Russian spy ship monitored near Trans-Atlantic internet cables

Russian spy ship monitored near Trans-Atlantic internet cables

The Irish Defence Forces are on high alert after the Russian Navy related ship Yantar has turned up off of the Atlantic coast.

The ship carries a range of deep-diving submersibles and sonar systems and has been suspected of operating on undersea cables before.

Yantar took up a stationary position between two undersea internet cables on Tuesday morning. According to AIS (automated identification system) positions collected by, the ship moved into a position between the cables around 4am local time. She has remained there for most of Wednesday before resuming her journey southwest.

In the hours before stopping, it had altered course to run parallel to the expected route of the Celtic Norse undersea cable. The other nearby cable is the AEConnect-1 which runs between Ireland and the United States. It is possible that there is additional underwater infrastructure in the vicinity.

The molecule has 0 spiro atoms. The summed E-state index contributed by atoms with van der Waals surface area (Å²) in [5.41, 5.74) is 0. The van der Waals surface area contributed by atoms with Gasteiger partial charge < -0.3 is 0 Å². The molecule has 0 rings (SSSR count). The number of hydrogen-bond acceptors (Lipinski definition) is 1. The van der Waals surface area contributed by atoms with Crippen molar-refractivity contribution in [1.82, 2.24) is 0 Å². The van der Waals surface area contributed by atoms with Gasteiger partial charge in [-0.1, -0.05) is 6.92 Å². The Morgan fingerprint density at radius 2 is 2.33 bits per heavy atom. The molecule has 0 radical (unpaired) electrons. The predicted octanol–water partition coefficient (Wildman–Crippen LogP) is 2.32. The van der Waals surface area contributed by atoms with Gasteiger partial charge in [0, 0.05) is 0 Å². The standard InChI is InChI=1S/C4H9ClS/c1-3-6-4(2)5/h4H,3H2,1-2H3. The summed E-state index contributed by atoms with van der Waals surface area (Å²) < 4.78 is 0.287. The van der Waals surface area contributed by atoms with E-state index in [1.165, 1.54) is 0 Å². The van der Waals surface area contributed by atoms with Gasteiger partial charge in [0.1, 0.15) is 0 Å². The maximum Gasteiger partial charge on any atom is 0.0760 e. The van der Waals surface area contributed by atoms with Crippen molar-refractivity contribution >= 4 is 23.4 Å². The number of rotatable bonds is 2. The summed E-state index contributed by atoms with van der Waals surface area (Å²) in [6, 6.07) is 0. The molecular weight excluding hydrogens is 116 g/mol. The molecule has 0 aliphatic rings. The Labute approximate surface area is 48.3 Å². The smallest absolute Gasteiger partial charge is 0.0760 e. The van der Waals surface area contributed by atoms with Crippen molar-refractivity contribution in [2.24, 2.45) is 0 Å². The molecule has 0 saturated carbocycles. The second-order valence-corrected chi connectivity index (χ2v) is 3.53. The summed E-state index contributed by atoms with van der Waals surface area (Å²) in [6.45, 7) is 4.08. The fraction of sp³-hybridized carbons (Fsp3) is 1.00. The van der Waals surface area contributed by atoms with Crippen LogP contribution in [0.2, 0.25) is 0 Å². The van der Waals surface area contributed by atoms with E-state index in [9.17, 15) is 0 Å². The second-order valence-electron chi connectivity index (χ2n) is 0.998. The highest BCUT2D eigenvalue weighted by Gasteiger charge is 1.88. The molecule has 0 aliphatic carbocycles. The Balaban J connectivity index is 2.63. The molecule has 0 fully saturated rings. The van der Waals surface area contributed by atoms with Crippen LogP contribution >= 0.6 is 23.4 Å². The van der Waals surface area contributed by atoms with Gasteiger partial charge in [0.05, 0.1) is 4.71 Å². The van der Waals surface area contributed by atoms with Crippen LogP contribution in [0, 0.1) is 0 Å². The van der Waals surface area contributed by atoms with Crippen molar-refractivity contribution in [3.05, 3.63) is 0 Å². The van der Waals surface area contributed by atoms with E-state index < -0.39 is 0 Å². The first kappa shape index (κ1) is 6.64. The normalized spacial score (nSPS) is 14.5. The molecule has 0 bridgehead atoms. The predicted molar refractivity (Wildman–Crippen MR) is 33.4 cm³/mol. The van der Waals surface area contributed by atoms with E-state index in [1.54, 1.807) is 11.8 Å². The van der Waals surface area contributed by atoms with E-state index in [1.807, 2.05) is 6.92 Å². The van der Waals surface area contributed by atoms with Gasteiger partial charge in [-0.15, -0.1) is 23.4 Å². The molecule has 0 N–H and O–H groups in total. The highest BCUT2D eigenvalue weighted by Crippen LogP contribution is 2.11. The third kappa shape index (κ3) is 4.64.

According to analysis of open sources (OSINT), Yantar left the base of Olenya Guba in the Russian Arctic around August 8. Yantar does not appear to have been on AIS between leaving Olenya Guba and arriving off Ireland. Navy vessels are not bound by the same rules as civilian vessels and Yantar appears to routinely turns off her AIS. So her exact whereabouts have not yet been determined. However Russian Navy ships have been noted off the West Coast of Ireland and also off Scotland during this time.

Olenya Guba is where a number of special assets are based. These include the Russian Navy’s famous Losharik spy submarine which suffered a fatal fire on July 1, 2019. Other unusual marine systems include a pen for trained Beluga Whales. This was possibly related to the whale which turned up off the Norwegian coast in April 2019.

Yantar is described variously as a ‘Special Purpose Ship’ and an ‘Oceanographic vessel’. These are however seen as euphemisms for a spy ship. She is operated by Russia’s secretive Main Directorate of Underwater Research (GUGI) who also operate Russia’s ‘special mission’ (read ‘spy’) submarines.

Based on previous operating patterns Yantar is likely to deploy for several months and conduct multiple surveys, often near internet cables.

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